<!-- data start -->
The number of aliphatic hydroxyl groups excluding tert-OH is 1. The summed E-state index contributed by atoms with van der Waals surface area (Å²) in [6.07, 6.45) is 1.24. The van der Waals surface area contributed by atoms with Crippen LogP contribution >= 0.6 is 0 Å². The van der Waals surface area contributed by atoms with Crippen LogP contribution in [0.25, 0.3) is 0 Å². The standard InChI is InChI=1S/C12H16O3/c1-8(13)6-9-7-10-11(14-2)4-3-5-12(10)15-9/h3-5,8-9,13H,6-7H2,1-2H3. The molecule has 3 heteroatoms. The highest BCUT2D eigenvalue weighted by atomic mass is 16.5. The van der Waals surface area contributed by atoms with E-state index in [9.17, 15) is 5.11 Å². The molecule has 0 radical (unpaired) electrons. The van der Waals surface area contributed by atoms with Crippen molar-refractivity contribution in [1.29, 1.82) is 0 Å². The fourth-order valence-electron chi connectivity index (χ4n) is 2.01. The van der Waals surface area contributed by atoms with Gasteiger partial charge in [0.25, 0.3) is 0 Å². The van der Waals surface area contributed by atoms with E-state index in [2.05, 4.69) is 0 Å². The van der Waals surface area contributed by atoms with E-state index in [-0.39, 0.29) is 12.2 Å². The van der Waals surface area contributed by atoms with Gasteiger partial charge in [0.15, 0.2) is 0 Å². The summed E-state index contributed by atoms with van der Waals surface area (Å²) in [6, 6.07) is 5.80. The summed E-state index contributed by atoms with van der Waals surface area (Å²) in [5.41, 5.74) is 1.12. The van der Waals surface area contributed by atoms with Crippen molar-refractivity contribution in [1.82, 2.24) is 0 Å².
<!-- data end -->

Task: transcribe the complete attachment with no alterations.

The number of aliphatic hydroxyl groups excluding tert-OH is 1. The summed E-state index contributed by atoms with van der Waals surface area (Å²) in [6.07, 6.45) is 1.24. The van der Waals surface area contributed by atoms with Crippen LogP contribution >= 0.6 is 0 Å². The van der Waals surface area contributed by atoms with Crippen LogP contribution in [0.25, 0.3) is 0 Å². The standard InChI is InChI=1S/C12H16O3/c1-8(13)6-9-7-10-11(14-2)4-3-5-12(10)15-9/h3-5,8-9,13H,6-7H2,1-2H3. The molecule has 3 heteroatoms. The highest BCUT2D eigenvalue weighted by atomic mass is 16.5. The van der Waals surface area contributed by atoms with E-state index in [9.17, 15) is 5.11 Å². The molecule has 0 radical (unpaired) electrons. The van der Waals surface area contributed by atoms with Crippen molar-refractivity contribution in [1.29, 1.82) is 0 Å². The fourth-order valence-electron chi connectivity index (χ4n) is 2.01. The van der Waals surface area contributed by atoms with Gasteiger partial charge in [0.25, 0.3) is 0 Å². The van der Waals surface area contributed by atoms with E-state index in [2.05, 4.69) is 0 Å². The van der Waals surface area contributed by atoms with E-state index in [-0.39, 0.29) is 12.2 Å². The van der Waals surface area contributed by atoms with Gasteiger partial charge in [0.15, 0.2) is 0 Å². The summed E-state index contributed by atoms with van der Waals surface area (Å²) in [6, 6.07) is 5.80. The summed E-state index contributed by atoms with van der Waals surface area (Å²) in [5.41, 5.74) is 1.12. The van der Waals surface area contributed by atoms with Crippen molar-refractivity contribution in [1.82, 2.24) is 0 Å².